SSO - Getting started
  • 02 Nov 2020
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SSO - Getting started

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Single Sign-On or SSO as the term suggests, allows for user authentication and access to multiple applications or websites with a single login event.

A user logging into an application or website with the SSO feature enabled would be able to log on to other applications listed by the Service provider, without the user having to key-in their login credential every single time for each of the applications.

How it works

Most websites or applications in this context, Document360 are termed as Service providers have a dedicated secure database for user information and their credential. But for applications or services that provide Single Sign-On feature an external entity, the Identity Provider or IdP is brought in, to ease the user experience in accessing the application.

Here’s a sequential rundown on how the Single Sign-on (SSO) feature operates

  1. The user visits the intended service provider or application domain sign-in page
  2. Redirection takes place to the Identity Provider (IdP) login page
  3. The user signs-in with correct credentials
  4. IdP domain matches the user information and sends an Access token or ID token to Service Provider
  5. The validation of the access/Id token with user information is successful on the Service provider’s end
  6. A trust relationship is established between the IdP and Service provider

As the authentication is successful the user is now authorized to access SSO enabled applications within the service provider without the whole process of Signing in for each instance

Identity Provider or IdP

An external entity that stores and manages the identity information of users; the IdP also authenticates the users by facilitating the Single Sign-On (SSO) feature. Identity Provider handles the credentials that users use to log in to web applications, file servers, systems, and other digital services. Any single entity stored by the IdP is referred to as a ‘principal’.
Single Sign-On feature is established with two broad standard protocols adopted by Service providers.

  1. SAML
  2. OpenId


A Security Assertion Markup Language (also SAML 2.0) is an open standard protocol that enables Single Sign-On that provides authorization and authentication to web-based applications in this case Document360.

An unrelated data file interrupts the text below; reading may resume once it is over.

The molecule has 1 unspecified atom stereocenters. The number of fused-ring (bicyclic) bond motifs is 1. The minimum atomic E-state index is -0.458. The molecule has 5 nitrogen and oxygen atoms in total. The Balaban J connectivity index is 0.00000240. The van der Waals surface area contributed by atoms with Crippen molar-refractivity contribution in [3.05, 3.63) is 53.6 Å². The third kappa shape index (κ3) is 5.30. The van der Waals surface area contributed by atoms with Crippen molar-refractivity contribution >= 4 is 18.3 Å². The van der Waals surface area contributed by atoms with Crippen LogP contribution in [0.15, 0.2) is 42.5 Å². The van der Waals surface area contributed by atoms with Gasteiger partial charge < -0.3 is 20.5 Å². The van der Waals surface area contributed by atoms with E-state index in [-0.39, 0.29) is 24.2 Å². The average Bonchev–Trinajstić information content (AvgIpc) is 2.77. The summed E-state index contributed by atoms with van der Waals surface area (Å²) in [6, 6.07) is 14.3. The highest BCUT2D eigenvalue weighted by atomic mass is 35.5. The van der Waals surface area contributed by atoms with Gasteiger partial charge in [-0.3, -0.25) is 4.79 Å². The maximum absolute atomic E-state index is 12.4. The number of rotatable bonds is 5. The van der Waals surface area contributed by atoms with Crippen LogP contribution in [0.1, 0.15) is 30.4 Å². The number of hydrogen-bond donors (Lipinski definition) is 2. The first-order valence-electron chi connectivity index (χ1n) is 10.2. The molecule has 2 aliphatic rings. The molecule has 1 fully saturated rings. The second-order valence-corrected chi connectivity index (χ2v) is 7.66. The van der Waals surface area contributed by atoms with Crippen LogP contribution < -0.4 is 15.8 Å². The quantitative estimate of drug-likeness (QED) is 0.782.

There are three prime entities to consider in this process: The Identity Provider (IdP), the Service provider, which is Document360, and the User Agent which is the user’s web browser.

With SAML 2.0, a trust relationship (XML metadata exchange) is established between the Service provider and the Identity Provider (IdP).

  1. When users want to access the Service provider, they must first authenticate into the IdP
  2. Post authentication the user would be authorized by the IdP
  3. The IdP generates a SAML Assertion (with user identifier information and digitally signed)
  4. The SAML Assertion is sent to the Service provider via the User agent
  5. The Service provider then validates the Assertion
  6. As the Service provider holds a trust relationship with IdP, the user is allowed access

As the authentication is already completed by the IdP, the user has the privilege of Single Sign-On and can access other Service providers configured with the IdP.


OpenID connect (OIDC) is an open standard that is built on the OAuth 2.0 protocol, which gives OpenID an additional layer of security. There are three entities in this standard of the Single Sign-On process: The End user, the Service provider and a third-party Identity Provider (IdP).

With OIDC here is the flow of process when a user wants to access a Service provider.

  1. The user selects the OAuth on the service provider page
  2. The user is redirected to the Identity Provider (IdP)
  3. Using the credentials entered the user is authenticated
  4. The IdP then sends an Access Token (credentials to provide access to API) back to the Service provider; an ID token (a JSON Web Token or JWT with the ID data) is also relayed on request
  5. The Service provider then retrieves the user info from the ID token or use the Access token to verify
  6. An SSO session is established between the IdP and Service provider

The user gains authorization to access the SSO enabled service provider (Document360) without having to authenticate with credentials for each instance.

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